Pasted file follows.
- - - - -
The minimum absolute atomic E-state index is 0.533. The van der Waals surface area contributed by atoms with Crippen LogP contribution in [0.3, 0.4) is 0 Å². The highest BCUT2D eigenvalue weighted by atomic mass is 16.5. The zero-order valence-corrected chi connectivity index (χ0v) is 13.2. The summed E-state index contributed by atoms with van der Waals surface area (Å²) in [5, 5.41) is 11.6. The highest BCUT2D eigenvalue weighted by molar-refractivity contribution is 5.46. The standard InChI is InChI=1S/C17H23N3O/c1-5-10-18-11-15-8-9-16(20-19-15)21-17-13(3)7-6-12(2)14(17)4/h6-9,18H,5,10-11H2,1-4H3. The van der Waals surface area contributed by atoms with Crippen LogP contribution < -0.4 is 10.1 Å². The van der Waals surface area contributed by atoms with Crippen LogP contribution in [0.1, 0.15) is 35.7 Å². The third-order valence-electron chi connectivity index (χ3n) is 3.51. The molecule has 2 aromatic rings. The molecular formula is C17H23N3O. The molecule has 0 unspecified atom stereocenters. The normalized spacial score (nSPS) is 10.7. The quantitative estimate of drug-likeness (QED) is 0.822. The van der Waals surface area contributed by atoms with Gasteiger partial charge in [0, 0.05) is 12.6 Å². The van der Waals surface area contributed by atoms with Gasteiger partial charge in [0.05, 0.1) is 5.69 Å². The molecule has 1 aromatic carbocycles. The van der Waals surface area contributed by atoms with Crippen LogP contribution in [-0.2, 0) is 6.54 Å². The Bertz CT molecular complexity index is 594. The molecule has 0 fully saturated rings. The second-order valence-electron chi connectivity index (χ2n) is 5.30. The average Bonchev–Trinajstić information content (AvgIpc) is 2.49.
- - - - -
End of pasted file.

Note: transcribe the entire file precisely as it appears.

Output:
The minimum absolute atomic E-state index is 0.533. The van der Waals surface area contributed by atoms with Crippen LogP contribution in [0.3, 0.4) is 0 Å². The highest BCUT2D eigenvalue weighted by atomic mass is 16.5. The zero-order valence-corrected chi connectivity index (χ0v) is 13.2. The summed E-state index contributed by atoms with van der Waals surface area (Å²) in [5, 5.41) is 11.6. The highest BCUT2D eigenvalue weighted by molar-refractivity contribution is 5.46. The standard InChI is InChI=1S/C17H23N3O/c1-5-10-18-11-15-8-9-16(20-19-15)21-17-13(3)7-6-12(2)14(17)4/h6-9,18H,5,10-11H2,1-4H3. The van der Waals surface area contributed by atoms with Crippen LogP contribution < -0.4 is 10.1 Å². The van der Waals surface area contributed by atoms with Crippen LogP contribution in [0.1, 0.15) is 35.7 Å². The third-order valence-electron chi connectivity index (χ3n) is 3.51. The molecule has 2 aromatic rings. The molecular formula is C17H23N3O. The molecule has 0 unspecified atom stereocenters. The normalized spacial score (nSPS) is 10.7. The quantitative estimate of drug-likeness (QED) is 0.822. The van der Waals surface area contributed by atoms with Gasteiger partial charge in [0, 0.05) is 12.6 Å². The van der Waals surface area contributed by atoms with Gasteiger partial charge in [0.05, 0.1) is 5.69 Å². The molecule has 1 aromatic carbocycles. The van der Waals surface area contributed by atoms with Crippen LogP contribution in [-0.2, 0) is 6.54 Å². The Bertz CT molecular complexity index is 594. The molecule has 0 fully saturated rings. The second-order valence-electron chi connectivity index (χ2n) is 5.30. The average Bonchev–Trinajstić information content (AvgIpc) is 2.49.